6/15/2007

The Definition of a Human

I have been following the discussions regarding the wish to end abortion on the Great Canadian Wishlist.
Pro-life CBC Editorial
Pro-choice CBC Editorial.

Reading the comments I came across the following absurd statement:
It's a logical fallacy to simply assume a fetus is a person or human being...

A logical fallacy refers to some sort of error or flaw in a logical argument. It can refer to a mistake in one's pattern of reasoning or an untrue statement. The author of the above comment is essentially saying that it is an error to assume that a human fetus is a human.
Where do I begin with such a foolish statement? The urge to heap ad hominem upon this idiot woman is almost irresistible.
The definition of a human being is not one for philosophical debate. Anyone who says it is needs to go back to highschool and take biology again. Clearly, they were not paying attention in class. Any and all attempts to philosophize about what it is that makes us human can only be rooted in unforgivable superstition and scientific ignorance.
We know what makes us human.
All beings, human or otherwise, are defined by their DNA. This was shown by Watson and Crick in 1953. The Human Genome Project is a massive ongoing project to decode the entire human genome.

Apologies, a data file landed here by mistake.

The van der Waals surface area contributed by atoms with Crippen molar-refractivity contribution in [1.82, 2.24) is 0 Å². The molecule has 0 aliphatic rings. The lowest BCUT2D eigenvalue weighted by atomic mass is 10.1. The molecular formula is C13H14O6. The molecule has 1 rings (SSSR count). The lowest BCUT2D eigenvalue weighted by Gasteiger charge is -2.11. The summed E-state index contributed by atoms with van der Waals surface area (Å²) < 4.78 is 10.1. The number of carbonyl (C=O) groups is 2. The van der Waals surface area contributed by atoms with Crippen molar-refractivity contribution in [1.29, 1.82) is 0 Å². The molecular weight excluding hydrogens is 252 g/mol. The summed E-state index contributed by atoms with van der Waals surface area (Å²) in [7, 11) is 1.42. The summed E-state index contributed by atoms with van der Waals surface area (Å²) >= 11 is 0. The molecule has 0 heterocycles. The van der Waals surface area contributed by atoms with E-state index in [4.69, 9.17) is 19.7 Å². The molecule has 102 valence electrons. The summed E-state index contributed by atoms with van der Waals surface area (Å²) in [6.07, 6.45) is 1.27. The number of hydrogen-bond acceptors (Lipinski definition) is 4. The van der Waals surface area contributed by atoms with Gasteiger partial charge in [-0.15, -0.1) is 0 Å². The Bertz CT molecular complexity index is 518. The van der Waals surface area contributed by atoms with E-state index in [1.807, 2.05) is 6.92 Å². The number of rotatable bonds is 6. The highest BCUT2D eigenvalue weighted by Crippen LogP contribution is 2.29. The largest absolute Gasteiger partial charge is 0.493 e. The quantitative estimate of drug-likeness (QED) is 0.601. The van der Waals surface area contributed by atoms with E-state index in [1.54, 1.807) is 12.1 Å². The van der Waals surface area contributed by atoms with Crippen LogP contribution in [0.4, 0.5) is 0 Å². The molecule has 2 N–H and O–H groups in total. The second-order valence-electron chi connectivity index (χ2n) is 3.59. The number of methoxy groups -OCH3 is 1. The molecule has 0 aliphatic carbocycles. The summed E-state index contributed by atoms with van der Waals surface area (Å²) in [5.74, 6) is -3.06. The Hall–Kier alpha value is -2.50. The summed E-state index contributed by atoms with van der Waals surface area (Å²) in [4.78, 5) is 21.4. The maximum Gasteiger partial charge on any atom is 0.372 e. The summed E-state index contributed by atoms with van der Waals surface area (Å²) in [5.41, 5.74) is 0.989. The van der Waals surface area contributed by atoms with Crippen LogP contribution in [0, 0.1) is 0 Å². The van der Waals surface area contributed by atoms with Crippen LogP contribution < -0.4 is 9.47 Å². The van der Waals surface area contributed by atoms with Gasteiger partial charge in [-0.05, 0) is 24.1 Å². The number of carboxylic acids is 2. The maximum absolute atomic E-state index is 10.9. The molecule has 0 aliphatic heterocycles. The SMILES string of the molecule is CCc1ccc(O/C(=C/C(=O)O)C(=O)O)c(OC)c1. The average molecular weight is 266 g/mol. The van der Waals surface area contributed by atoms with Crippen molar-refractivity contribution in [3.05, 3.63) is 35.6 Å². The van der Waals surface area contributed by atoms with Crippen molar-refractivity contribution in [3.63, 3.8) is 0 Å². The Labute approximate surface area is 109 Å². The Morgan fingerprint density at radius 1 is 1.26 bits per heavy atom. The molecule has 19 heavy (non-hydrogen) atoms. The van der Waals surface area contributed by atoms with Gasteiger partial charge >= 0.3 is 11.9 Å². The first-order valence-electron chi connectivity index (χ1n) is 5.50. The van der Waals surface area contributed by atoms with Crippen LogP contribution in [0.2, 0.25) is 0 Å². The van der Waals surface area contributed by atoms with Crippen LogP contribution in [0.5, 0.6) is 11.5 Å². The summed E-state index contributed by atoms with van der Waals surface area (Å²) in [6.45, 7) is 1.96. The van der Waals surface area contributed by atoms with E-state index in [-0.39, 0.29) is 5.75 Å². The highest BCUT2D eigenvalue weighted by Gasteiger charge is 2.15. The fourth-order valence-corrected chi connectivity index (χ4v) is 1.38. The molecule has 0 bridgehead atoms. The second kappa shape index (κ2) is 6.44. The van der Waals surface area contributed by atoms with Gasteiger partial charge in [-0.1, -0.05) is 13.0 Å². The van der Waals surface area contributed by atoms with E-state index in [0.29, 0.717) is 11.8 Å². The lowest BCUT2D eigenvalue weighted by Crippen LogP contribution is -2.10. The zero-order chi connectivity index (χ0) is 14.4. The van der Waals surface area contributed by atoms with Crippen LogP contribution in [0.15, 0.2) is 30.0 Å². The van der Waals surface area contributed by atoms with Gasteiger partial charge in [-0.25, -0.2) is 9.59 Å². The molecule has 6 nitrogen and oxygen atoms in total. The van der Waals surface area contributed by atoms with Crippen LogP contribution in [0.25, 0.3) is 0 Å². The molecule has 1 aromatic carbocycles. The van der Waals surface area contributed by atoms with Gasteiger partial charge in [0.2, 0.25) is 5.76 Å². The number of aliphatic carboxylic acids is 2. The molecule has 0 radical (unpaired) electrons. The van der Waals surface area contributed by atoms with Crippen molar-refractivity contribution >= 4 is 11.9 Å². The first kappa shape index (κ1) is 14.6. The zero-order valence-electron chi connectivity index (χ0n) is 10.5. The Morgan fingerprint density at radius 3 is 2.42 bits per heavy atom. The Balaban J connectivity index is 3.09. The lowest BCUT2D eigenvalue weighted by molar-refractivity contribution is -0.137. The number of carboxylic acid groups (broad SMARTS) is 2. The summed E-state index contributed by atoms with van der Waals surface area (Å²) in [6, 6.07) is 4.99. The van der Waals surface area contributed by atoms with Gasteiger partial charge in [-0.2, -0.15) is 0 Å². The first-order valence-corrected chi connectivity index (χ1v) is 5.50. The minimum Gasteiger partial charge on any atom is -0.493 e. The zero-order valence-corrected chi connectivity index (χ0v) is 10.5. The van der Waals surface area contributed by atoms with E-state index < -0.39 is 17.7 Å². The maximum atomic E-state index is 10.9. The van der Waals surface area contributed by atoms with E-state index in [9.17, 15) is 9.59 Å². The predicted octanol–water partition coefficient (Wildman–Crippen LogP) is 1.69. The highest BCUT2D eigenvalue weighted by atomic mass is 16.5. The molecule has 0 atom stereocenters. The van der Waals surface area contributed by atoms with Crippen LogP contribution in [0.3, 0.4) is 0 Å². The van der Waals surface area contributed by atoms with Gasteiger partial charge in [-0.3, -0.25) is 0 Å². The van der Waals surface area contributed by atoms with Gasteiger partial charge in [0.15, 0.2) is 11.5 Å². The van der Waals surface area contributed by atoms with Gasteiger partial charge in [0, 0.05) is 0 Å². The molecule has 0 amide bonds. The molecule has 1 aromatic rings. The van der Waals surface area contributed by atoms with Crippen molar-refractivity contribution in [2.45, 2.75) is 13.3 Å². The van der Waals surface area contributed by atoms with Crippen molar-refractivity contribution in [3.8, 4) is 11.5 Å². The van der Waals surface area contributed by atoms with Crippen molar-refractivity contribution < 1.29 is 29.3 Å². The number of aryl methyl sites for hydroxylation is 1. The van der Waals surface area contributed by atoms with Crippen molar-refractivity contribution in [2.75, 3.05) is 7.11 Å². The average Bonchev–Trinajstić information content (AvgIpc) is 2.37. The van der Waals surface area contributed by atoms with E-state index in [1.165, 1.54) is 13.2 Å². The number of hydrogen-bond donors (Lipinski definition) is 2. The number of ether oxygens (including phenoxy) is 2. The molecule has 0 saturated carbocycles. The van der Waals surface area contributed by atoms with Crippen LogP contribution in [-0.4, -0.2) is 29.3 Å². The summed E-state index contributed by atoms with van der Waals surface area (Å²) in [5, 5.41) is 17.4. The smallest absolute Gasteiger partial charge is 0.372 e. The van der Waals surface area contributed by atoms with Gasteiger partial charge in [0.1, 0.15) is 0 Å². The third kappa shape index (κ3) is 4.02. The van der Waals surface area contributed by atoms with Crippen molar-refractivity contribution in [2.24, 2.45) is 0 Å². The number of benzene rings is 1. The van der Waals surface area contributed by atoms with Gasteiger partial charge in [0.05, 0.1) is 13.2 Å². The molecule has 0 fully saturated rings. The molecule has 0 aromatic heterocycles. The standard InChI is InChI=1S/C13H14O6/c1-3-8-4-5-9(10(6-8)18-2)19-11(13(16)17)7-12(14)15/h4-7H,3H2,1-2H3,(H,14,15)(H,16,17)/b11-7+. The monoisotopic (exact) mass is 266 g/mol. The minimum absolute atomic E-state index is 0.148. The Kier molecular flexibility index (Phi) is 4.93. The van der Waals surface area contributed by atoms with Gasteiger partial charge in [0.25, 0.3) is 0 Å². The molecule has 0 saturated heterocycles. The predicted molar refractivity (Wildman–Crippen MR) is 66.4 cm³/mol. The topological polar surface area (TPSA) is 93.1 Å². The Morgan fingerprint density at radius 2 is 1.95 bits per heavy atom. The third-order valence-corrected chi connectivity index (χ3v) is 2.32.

There are 24 distinct human chromosomes: 22 autosomal chromosomes, and the sex-determining X and Y chromosomes. The egg provides 23 chromosomes (22 autosomal chromosomes plus and X) and the sperm provides 23 chromosomes (22 autosomal chromosomes plus either and X or a Y) for a total of 46. A human being is therefore defined at conception when the egg and sperm join.
Biogenesis is the process through which life forms produce other life forms like themselves. To find out what a living thing is or will be, one need look no further than at its parents. A human woman can therefore give birth to nothing other than a human. Stages of development change, but it will always be a human. Abilities and disabilities can never be considered when defining a human being. This is a scientifically untenable position, since both individuals with disabilities and individuals with exceptional abilities still contain all the DNA required to define a human being.
That a human fetus is a human being is an axiom, not a logical fallacy. No assumption is being made. It is simply an unarguable statement of scientific fact.

10 comments:

Jim said...

Of course, if you trace parents far enough back, you eventually come to a non-human. The dividing line between human and non-human is very fuzzy.

Then you have advances in genetics. We will soon be able to insert genes in a fetus reliably. Is the result human? And then there is the project to build life directly from the antecedant chemicals so there is no continuity at all. What happens when we can manufacture people? Are they human?

Ruth said...

None of these things change the fact that humans are defined by their DNA.

The dividing line between human and non-human is very fuzzy.
This statement will remain untrue until the "missing link" is found.

We will soon be able to insert genes in a fetus reliably.
Define soon. Then prove that any result will live. Then prove that any result will not be sterile, such as the liger or mule.

What happens when we can manufacture people? Are they human?